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Slowdown in the Casual Dining Sector – A blip or a sign that “Winter is Coming”?

Alex Doman

Do the recent difficult series of results in the casual dining sector, with Fulham Shore the latest example, reflect the industry as a whole?

The announcement last week of Franca Manca-owner Fulham Shore’s profit warning and subsequent plummet in share price – is just the latest in a long string of difficult results in the casual dining sector.

This has led to many industry analysts scratching their heads about whether the swathe of negative results are company specific, or reflective of the industry as a whole.


For example, Russ Mould an investment director at AJ Bell, recently said: “Whether Fulham Shore’s problems are company-specific or indicative of a wider problem in the restaurant industry (and for that matter any business dependent on discretionary consumer spending, be it retail, travel or media) remains to be seen.”

However, as predicted at the beginning of the year, 2017 has proven to be the year that chickens come home to roost in casual dining.

This is because of a three-pronged assault on profitability:

• Sky-rocketing wages and business rates

• Higher import prices and a more difficult hiring market as a result of Brexit

• Long-term changing consumer preferences.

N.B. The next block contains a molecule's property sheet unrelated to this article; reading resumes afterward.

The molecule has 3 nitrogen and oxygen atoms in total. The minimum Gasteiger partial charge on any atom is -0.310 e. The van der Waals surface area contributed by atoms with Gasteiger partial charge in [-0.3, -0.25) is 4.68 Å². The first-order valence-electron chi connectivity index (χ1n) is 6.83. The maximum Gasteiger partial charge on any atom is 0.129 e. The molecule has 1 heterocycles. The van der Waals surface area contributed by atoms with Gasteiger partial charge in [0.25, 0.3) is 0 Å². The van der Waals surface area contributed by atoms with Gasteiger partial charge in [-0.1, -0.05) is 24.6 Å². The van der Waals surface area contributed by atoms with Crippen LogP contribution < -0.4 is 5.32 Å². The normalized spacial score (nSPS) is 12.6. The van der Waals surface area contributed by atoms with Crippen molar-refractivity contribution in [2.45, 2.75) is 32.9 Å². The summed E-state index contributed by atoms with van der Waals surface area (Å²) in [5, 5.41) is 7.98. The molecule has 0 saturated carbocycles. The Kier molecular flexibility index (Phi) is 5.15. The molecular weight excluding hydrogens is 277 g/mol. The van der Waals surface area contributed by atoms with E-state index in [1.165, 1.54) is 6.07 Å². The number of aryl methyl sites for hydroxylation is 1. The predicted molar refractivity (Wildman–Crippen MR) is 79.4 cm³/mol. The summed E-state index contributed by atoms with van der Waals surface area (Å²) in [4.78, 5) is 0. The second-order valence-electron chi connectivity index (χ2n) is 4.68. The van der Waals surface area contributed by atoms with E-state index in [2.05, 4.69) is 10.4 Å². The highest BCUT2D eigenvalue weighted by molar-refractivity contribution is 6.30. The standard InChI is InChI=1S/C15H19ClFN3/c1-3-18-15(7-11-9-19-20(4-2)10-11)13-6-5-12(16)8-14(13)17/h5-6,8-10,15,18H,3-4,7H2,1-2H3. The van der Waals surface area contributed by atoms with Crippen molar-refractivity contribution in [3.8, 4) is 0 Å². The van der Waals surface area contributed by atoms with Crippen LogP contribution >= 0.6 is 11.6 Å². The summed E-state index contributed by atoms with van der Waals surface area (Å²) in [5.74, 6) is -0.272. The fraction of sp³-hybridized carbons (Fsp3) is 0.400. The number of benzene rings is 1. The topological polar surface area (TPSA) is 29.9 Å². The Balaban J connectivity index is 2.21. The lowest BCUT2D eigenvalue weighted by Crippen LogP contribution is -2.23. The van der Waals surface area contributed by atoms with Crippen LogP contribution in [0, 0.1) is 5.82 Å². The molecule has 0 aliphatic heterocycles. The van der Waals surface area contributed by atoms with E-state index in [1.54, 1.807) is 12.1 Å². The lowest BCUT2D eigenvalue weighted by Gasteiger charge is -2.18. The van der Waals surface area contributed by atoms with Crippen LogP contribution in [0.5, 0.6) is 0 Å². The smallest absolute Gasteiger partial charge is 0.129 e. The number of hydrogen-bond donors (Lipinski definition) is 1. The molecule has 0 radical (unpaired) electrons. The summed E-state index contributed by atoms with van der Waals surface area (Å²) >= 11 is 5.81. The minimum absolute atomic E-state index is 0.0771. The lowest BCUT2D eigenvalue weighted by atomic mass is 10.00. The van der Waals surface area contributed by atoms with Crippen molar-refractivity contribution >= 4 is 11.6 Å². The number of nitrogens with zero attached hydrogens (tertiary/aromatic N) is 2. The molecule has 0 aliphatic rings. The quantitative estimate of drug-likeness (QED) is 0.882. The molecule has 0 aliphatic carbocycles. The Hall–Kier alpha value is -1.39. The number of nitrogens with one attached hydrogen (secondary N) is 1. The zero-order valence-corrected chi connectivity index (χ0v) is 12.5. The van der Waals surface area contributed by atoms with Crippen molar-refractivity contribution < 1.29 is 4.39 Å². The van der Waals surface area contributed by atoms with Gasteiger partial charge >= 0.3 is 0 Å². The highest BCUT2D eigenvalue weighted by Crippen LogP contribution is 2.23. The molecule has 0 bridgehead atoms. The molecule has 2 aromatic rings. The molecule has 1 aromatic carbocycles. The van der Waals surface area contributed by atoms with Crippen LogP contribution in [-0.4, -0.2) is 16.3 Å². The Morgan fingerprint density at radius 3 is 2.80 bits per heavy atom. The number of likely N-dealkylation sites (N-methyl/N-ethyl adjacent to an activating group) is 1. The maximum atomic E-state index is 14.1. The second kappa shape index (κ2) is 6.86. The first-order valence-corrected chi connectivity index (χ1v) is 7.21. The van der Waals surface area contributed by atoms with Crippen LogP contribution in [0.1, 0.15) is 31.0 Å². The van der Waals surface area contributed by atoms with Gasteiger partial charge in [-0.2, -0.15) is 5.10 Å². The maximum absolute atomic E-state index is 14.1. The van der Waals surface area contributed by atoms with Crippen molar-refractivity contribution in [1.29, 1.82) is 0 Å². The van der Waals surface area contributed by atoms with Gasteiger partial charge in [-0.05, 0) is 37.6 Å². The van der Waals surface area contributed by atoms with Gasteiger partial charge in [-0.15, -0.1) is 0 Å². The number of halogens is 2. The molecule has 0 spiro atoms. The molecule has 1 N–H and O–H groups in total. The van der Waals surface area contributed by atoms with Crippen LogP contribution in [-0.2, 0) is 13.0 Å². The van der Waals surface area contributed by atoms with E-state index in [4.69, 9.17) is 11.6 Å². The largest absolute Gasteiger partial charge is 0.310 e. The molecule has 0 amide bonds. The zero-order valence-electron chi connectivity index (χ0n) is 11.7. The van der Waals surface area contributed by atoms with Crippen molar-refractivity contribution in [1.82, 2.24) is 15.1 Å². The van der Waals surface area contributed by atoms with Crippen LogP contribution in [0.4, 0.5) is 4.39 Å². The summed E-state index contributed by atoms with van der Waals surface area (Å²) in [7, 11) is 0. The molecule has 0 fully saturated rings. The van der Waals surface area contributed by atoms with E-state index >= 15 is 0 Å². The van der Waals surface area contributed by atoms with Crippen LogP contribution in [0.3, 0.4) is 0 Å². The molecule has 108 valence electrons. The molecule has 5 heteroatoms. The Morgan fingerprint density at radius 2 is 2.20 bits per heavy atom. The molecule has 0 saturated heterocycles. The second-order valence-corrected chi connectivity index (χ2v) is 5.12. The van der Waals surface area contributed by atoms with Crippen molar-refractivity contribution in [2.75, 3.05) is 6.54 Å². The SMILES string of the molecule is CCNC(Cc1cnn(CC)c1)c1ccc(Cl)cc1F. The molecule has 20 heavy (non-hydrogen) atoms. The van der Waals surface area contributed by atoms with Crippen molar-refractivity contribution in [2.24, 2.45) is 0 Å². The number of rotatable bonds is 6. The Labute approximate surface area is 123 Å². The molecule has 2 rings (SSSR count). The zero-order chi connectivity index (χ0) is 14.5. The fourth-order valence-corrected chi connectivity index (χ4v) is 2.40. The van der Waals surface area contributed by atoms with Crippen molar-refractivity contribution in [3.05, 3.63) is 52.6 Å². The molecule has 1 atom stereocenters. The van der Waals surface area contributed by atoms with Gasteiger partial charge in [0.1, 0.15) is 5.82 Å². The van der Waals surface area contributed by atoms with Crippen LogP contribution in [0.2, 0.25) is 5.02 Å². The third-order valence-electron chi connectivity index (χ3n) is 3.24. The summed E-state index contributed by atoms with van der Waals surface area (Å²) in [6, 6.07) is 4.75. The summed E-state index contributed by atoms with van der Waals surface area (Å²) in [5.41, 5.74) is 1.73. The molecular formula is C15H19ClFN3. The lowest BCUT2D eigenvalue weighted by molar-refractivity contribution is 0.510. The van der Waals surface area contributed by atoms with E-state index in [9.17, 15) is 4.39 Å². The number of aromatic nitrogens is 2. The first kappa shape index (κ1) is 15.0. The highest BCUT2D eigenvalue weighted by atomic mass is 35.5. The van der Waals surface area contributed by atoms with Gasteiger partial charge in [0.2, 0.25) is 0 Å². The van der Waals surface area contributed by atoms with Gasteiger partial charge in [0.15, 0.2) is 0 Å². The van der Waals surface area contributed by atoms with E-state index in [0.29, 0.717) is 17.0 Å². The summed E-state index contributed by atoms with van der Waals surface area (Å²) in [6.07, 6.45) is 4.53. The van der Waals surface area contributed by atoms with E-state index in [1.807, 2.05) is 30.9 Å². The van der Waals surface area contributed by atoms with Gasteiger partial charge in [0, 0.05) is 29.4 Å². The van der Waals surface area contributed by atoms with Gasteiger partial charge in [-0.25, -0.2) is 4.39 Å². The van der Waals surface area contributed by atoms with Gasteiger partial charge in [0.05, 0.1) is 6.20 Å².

Our view is twofold:

1) that consumer confidence has been hit and discretionary consumer spend is going down. As Oliver Harvey, macro strategist at Deutsche Bank, argued in his recent paper “Winter is Coming” – consumer spend is slowing and it is likely that this is the beginning of a longer slump. As can be seen from the below graph, growth in household spending is indeed on the decline.

2) that lower consumer confidence will affect businesses and industries unevenly. In casual dining terms, those most likely to be badly hit are single-concept/internationally-inspired restaurant chains with exposure to London and the South East.

For this reason, we suspect businesses like Jamie’s Italian, Yo! Sushi, and Bella Italia are likely to suffer. This is because of their exposure to the South East and non-prime sites; which means more competition, higher business rates and a tighter labour supply. Those reliant on importing most of their food are left exposed to FX risk. Add on top of this the Darwinian pressure created by delivery – which diminishes the important of location and increases the importance of great tasting food.

In contrast, restaurants with great propositions in either high-density sites or areas with high demand and low supply should perform well.

All in all, we believe 2017 signals the beginning of a period of creative destruction.

Conclusion – Winter has arrived for the Casual Dining Industry. The question is how long will this Winter be?

We have entered an exceptionally difficult period for the Casual Dining industry. Lots of brands have ambitious expansion programmes in their plans. This is probably ill-advised. That is unless you have a great proposition – think Nando’s – and the right site for your business model.

Alex Doman

Alex is an engagement manager with Stone & River, focusing on strategy, proposition design and innovation for consumer facing organisations.

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